Some paintings, like some people, you just don’t want to let go. I surely didn’t want to let Bill go. We met at a Wednesday painting group on Cape Cod, all of us painting, teasing, critiquing, and sharing what we knew. During the two plus years we both attended, Bill and I became friends.
When I asked him to pose for me in his matching Christmas fedora and shirt, he said yes. We spent a wonderful afternoon in the sun while he spun stories and I snapped photos like some insane fashion photographer. He never told me he wasn’t feeling well. Instead, like always, he spent the time making me laugh. Not to be outdone, I did my best to return the favor. This is from one of the photos from that gloriously silly day.
Sunlight was going to be important, yet I wanted to capture the rich softness of his felted hat, flannel shirt, and chamois shirt-jacket, so I used my true primary yellow and Naples yellow (Quiller) in sunlit areas, and cadmium red on the shirt and hat. Because of his very fair skin, the skin tones include those same colors plus some quinacridone rose and pthalo blue.
Once the first wash was dry, I put in a second wash to bring the background and subject together. Most importantly, though, I added more intense cadmium yellow light wherever I wanted the light to glow. Now you can see the importance of those first touches of blue in his glasses to indicate both reflections and his eyes as they are refracted through the lenses.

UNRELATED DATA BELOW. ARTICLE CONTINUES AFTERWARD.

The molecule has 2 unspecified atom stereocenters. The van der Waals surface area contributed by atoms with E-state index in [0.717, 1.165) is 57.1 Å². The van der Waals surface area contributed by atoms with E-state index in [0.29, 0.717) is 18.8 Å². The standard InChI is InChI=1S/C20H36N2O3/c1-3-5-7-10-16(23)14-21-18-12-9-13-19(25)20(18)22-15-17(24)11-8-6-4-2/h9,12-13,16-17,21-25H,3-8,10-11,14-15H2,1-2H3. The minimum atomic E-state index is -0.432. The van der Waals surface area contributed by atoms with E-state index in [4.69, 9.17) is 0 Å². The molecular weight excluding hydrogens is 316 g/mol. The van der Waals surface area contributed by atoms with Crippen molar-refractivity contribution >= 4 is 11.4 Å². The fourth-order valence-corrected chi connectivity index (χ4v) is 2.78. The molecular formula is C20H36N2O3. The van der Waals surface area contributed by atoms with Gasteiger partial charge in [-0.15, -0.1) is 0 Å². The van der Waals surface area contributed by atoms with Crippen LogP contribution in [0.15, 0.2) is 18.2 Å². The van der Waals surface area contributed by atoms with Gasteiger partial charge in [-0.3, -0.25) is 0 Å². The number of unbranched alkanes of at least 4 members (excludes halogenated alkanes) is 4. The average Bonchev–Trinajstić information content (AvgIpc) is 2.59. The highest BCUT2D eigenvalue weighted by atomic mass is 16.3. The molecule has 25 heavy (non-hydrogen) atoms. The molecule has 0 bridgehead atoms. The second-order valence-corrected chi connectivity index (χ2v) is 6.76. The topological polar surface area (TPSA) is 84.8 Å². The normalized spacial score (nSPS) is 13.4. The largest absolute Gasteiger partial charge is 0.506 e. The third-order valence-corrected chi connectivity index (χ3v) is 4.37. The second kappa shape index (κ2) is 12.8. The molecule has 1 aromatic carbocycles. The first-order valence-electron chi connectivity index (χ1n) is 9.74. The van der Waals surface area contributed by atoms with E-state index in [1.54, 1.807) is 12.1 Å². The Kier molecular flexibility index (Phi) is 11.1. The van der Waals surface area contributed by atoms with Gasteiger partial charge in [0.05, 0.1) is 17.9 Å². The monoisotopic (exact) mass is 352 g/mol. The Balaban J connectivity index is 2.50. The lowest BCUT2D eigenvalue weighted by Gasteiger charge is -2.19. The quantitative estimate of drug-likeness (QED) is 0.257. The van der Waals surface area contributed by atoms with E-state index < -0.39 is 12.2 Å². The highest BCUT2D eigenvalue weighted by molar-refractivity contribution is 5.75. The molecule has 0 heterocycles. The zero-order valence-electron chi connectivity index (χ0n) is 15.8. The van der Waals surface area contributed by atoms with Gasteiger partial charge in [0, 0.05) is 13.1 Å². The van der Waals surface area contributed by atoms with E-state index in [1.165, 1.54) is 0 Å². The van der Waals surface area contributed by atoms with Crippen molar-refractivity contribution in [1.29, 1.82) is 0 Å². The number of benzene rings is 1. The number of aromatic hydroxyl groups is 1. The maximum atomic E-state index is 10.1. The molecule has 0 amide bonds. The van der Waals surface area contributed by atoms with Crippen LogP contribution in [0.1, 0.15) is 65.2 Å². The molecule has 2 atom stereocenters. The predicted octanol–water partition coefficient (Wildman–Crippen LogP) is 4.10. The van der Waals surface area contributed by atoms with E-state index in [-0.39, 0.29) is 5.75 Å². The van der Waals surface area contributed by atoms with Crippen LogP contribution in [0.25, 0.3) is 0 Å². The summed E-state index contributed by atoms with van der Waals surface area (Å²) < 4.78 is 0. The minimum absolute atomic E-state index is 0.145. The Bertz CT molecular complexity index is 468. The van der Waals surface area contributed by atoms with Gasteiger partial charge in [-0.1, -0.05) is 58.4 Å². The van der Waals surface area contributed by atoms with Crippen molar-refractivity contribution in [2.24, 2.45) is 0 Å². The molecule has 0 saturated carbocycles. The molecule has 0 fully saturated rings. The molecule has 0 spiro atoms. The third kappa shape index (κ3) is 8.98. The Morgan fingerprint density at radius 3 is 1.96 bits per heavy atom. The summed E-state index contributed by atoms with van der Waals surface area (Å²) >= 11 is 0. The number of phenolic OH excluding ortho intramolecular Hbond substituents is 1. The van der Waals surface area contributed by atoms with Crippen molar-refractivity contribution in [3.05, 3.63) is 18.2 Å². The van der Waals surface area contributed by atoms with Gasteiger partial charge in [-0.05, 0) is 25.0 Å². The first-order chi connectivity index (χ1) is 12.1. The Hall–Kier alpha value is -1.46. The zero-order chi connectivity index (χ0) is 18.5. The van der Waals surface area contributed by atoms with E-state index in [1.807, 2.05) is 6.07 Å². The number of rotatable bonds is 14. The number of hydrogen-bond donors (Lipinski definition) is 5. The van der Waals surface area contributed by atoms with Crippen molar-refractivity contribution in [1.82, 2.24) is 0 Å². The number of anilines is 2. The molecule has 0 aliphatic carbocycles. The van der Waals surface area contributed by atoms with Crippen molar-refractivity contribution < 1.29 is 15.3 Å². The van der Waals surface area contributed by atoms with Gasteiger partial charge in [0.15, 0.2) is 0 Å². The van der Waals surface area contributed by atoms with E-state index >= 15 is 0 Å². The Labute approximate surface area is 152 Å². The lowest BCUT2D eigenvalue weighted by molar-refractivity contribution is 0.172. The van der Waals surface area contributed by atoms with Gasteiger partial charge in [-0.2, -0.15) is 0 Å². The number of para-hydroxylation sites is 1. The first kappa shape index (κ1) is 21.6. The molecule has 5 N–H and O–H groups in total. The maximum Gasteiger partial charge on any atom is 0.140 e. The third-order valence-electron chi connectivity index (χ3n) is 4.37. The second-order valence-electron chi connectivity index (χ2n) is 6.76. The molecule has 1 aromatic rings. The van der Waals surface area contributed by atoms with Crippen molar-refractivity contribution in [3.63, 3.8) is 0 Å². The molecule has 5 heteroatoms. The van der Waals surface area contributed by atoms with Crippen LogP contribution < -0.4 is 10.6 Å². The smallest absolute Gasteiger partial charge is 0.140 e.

The intensity of yellow is very important in achieving the effect of sunglow, which is why I’ve included this extra step in Bill’s demo. The yellow must be graded gradually from very light to very intense. Otherwise, it won’t show through subsequent glazes properly to get the glowing effect. Keep watching what happens to the yellow-painted areas compared to the areas I didn’t glaze yellow into.
Usually, I paint the eyes at this point because I need something to gage my color and value choices against. The glasses warped Bill’s eyes too much to work that way, so I found myself adding in some shadows, the glasses frames, and his chin, where I brought my first green into the painting.